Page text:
On August 22, 2019, Michelle Liu became the youngest golfer to play the Canadian Women’s Open in its 47-year history. Here's what it's like to compete in the big leagues before you're even a teenager. By Michelle Liu, as told to Jusneel Mahal.
I started playing because my older sister was into it. I remember it being very interesting to be able to put a ball into a hole, and how your score can be a four but there are hundreds of different ways that you can make your four.
That was six years ago... so a long time ago. Because I’ve played in tournament golf for quite a while, when I get to the first tee, I just try to forget about everything—that’s how I like to start my round. When I was younger, I wouldn’t really think too much about being calm, and I would get very mad and mess up on the hole I was on and the hole after that. I think I just started learning that it’s not going to do you any good if you get mad—you’re just going to mess up even more.
I have golf lessons three times a week at my golf coach’s facility, then after that I have fitness, because there is also a fitness aspect. So that’s just in terms of lessons. I also practice by myself after school, and after and before my lessons. My school is pretty lenient with missing classes and absences, as long as you let them know in advance and give them a legitimate reason, but most of the larger tournaments tend to be in the summer, during summer break. There’s definitely time for me to do homework because a round of golf practice only takes so long, and you can’t practice all the time. Usually when I play in tournaments I have quite a bit of time after my round or before and after the tournament starts. But obviously there will be more homework in high school—I’m not sure exactly how that will be, but hopefully it will still work.
The Canadian Women’s Amateur was the way I qualified for the Canadian Open this year. I was definitely really surprised. Playing in professional events was something that I wanted to do, but I wasn’t going into the amateur championship thinking, “I have to qualify for the Women’s Open.” I think not having that as a goal helped me cool down, because if that were something that was in my mind a lot, I would be more likely to feel pressure on the last couple of holes.
There were so many great players in it that I didn’t have much of a goal, except to play as well as possible. But even if I didn’t have many high expectations, playing in such a big event is very scary. When you’re someone who has won the Canadian Women’s Open before, I’d say there’s definitely more pressure to perform, but for me there isn’t much pressure to do anything except play. I wouldn’t say there are a lot of disadvantages, besides being younger and physically not being able to hit it as far. As I get older I would like to get more distance off of the tee. Hitting it a little bit farther will make it more possible to score well on long-courses.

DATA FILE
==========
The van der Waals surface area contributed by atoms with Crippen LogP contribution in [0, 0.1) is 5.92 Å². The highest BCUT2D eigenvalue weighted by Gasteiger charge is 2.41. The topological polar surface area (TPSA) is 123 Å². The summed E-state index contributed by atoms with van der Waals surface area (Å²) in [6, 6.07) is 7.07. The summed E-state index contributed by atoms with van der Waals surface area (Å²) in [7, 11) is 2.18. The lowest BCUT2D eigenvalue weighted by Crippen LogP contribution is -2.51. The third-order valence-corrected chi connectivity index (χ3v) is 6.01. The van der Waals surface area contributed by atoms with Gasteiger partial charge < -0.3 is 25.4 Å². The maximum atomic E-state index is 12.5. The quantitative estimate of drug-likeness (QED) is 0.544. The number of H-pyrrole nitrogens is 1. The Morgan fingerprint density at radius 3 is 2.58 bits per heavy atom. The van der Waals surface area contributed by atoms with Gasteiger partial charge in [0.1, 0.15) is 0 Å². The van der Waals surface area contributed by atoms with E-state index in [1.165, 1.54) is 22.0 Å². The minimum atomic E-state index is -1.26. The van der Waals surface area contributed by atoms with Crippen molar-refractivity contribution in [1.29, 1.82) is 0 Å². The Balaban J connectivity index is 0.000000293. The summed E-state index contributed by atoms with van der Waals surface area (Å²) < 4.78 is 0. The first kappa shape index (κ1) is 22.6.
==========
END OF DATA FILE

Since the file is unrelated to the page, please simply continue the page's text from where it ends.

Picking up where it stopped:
I was definitely nervous, but it was also really exciting. My tee time was early on Thursday and later in the afternoon on Friday. I’d never played Magna Golf Club until I played in the Canadian Women’s Open. It’s definitely a really beautiful course, and it’s pretty exclusive, too, so I’m glad I got to play it. The fairways are pretty wide, and because it got a lot of rain that week everything was sticking pretty well. The rough was very long, though, which made it very complicated if you did miss the wide fairways. But it wasn’t the hardest course I’ve played.
I was very glad for many of the Canadian spectators. I was getting a lot of support from the crowd, they were really cheering me on. That part was definitely pretty new—it was a test to keep my thoughts where they should be, like on where my next shot should be.
I wouldn’t say there is much socializing during the actual rounds because everyone is focused on their next shots. But in the practice rounds I got to play with some really great professional players—I played with Christina Kim and a lot of other great golfers—and I got a lot of advice from them, which is great, too. A lot of them told me to enjoy this experience, but I’d say Christina gave me more practical advice, for example, ways to tell what the prevalent winds are doing.
The greatest lesson I learned from the tournament was to stay in the moment, not think too much about what’s going to happen after or before, and just enjoy the experience. Golf is definitely a game with a lot of luck involved—I don’t think you can change how your ball bounces out of a tree.